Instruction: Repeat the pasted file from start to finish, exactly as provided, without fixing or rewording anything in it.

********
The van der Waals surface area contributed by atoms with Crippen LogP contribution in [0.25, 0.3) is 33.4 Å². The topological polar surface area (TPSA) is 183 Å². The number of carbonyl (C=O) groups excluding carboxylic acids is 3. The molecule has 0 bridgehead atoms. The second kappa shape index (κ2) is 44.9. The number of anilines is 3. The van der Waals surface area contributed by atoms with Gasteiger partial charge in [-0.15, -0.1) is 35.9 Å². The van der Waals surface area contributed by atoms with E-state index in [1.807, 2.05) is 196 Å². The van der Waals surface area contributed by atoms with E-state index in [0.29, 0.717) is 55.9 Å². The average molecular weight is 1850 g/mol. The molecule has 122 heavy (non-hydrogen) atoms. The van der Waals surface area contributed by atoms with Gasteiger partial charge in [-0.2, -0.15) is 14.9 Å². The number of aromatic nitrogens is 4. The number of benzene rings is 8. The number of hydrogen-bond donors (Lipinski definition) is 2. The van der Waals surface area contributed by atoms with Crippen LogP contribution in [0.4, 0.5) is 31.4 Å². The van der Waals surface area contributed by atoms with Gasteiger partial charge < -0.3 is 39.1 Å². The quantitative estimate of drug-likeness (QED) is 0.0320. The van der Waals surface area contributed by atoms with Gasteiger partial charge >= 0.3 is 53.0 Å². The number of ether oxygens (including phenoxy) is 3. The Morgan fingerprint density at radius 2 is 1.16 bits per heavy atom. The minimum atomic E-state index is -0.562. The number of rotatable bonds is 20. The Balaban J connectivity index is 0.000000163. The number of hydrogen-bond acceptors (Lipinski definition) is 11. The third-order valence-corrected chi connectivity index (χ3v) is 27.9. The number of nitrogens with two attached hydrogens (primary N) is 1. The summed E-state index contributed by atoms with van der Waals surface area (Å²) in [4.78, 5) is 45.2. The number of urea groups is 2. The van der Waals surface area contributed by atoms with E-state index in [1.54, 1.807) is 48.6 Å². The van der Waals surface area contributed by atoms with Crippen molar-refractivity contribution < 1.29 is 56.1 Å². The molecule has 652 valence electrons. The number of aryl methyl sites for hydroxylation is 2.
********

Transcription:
The van der Waals surface area contributed by atoms with Crippen LogP contribution in [0.25, 0.3) is 33.4 Å². The topological polar surface area (TPSA) is 183 Å². The number of carbonyl (C=O) groups excluding carboxylic acids is 3. The molecule has 0 bridgehead atoms. The second kappa shape index (κ2) is 44.9. The number of anilines is 3. The van der Waals surface area contributed by atoms with Gasteiger partial charge in [-0.15, -0.1) is 35.9 Å². The van der Waals surface area contributed by atoms with E-state index in [1.807, 2.05) is 196 Å². The van der Waals surface area contributed by atoms with E-state index in [0.29, 0.717) is 55.9 Å². The average molecular weight is 1850 g/mol. The molecule has 122 heavy (non-hydrogen) atoms. The van der Waals surface area contributed by atoms with Gasteiger partial charge in [-0.2, -0.15) is 14.9 Å². The number of aromatic nitrogens is 4. The number of benzene rings is 8. The number of hydrogen-bond donors (Lipinski definition) is 2. The van der Waals surface area contributed by atoms with Crippen LogP contribution in [0.4, 0.5) is 31.4 Å². The van der Waals surface area contributed by atoms with Gasteiger partial charge < -0.3 is 39.1 Å². The quantitative estimate of drug-likeness (QED) is 0.0320. The van der Waals surface area contributed by atoms with Gasteiger partial charge >= 0.3 is 53.0 Å². The number of ether oxygens (including phenoxy) is 3. The Morgan fingerprint density at radius 2 is 1.16 bits per heavy atom. The minimum atomic E-state index is -0.562. The number of rotatable bonds is 20. The Balaban J connectivity index is 0.000000163. The number of hydrogen-bond acceptors (Lipinski definition) is 11. The third-order valence-corrected chi connectivity index (χ3v) is 27.9. The number of nitrogens with two attached hydrogens (primary N) is 1. The summed E-state index contributed by atoms with van der Waals surface area (Å²) in [4.78, 5) is 45.2. The number of urea groups is 2. The van der Waals surface area contributed by atoms with E-state index in [1.54, 1.807) is 48.6 Å². The van der Waals surface area contributed by atoms with Crippen molar-refractivity contribution < 1.29 is 56.1 Å². The molecule has 652 valence electrons. The number of aryl methyl sites for hydroxylation is 2.